77 (77%) – 85 (85%)
The response accurately and thoroughly describes in detail the project proposed.

The response accurately and clearly identifies the stakeholders impacted by the project proposed.

The response accurately and thoroughly explains in detail the patient outcome(s) or patient-care efficiencies that the project proposed is aimed at improving, including an accurate and detailed explanation, with sufficient supporting evidence of how this improvement would occur.

The response accurately and clearly identifies the technologies required to implement the project proposed with a detailed explanation why.

The response accurately and clearly identifies the project team (by roles) and thoroughly explains in detail how to incorporate the nurse informaticist in the project team.

Includes: 3 or more peer-reviewed sources and 2 or more course resources.
68 (68%) – 76 (76%)
The response describes the project proposed.

The response identifies the stakeholders impacted by the project proposed.

The response explains the patient outcome(s) or patient-care efficiencies that the project proposed is aimed at improving, including an explanation, with some supporting evidence of how this improvement would occur.

The response identifies the technologies required to implement the project proposed with an explanation why.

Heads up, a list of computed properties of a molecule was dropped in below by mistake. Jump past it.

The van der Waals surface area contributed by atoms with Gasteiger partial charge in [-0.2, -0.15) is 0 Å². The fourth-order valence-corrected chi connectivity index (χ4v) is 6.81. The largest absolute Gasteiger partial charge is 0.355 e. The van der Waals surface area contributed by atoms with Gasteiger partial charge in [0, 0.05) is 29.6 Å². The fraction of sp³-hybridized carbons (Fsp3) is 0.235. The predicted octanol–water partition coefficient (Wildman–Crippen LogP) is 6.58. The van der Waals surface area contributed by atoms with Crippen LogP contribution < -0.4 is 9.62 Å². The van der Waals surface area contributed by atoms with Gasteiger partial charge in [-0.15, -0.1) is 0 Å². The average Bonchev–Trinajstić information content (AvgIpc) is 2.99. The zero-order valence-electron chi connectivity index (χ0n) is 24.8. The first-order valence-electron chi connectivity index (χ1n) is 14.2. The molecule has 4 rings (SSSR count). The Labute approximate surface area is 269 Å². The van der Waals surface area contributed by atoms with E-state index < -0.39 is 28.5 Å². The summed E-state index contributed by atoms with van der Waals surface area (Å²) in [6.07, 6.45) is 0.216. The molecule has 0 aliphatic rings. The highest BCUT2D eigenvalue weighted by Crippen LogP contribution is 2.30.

The response identifies the project team (by roles) and explains how to incorporate the nurse informaticist in the project team.

Includes: 2 peer-reviewed sources and 2 course resources.
60 (60%) – 67 (67%)
The response describing the project proposed is vague or inaccurate.

The response identifying the stakeholders impacted by the project proposed is vague or inaccurate.

The response explaining the patient outcome(s) or patient-care efficiencies the project proposed is aimed at improving, including an explanation of how this improvement would occur, is vague or inaccurate, or includes little to no supporting evidence.

The response identifying the technologies required to implement the project proposed with an explanation why is vague or inaccurate.

The response identifying the project team (by roles) and an explanation of how to incorporate the nurse informaticist in the project team is vague or inaccurate.

Includes: 1 peer-reviewed sources and 1 course resources.
0 (0%) – 59 (59%)
The response describing the project proposed is vague and inaccurate, or is missing.

The response identifying the stakeholders impacted by the project proposed is vague and inaccurate, or is missing.

The response explaining the patient outcome(s) or patient-care efficiencies the project proposed is aimed at improving, including an explanation of how this improvement would occur, is vague and inaccurate, includes no supporting evidence, or is missing.

The response identifying the technologies required to implement the project proposed with an explanation why is vague and inaccurate, or is missing.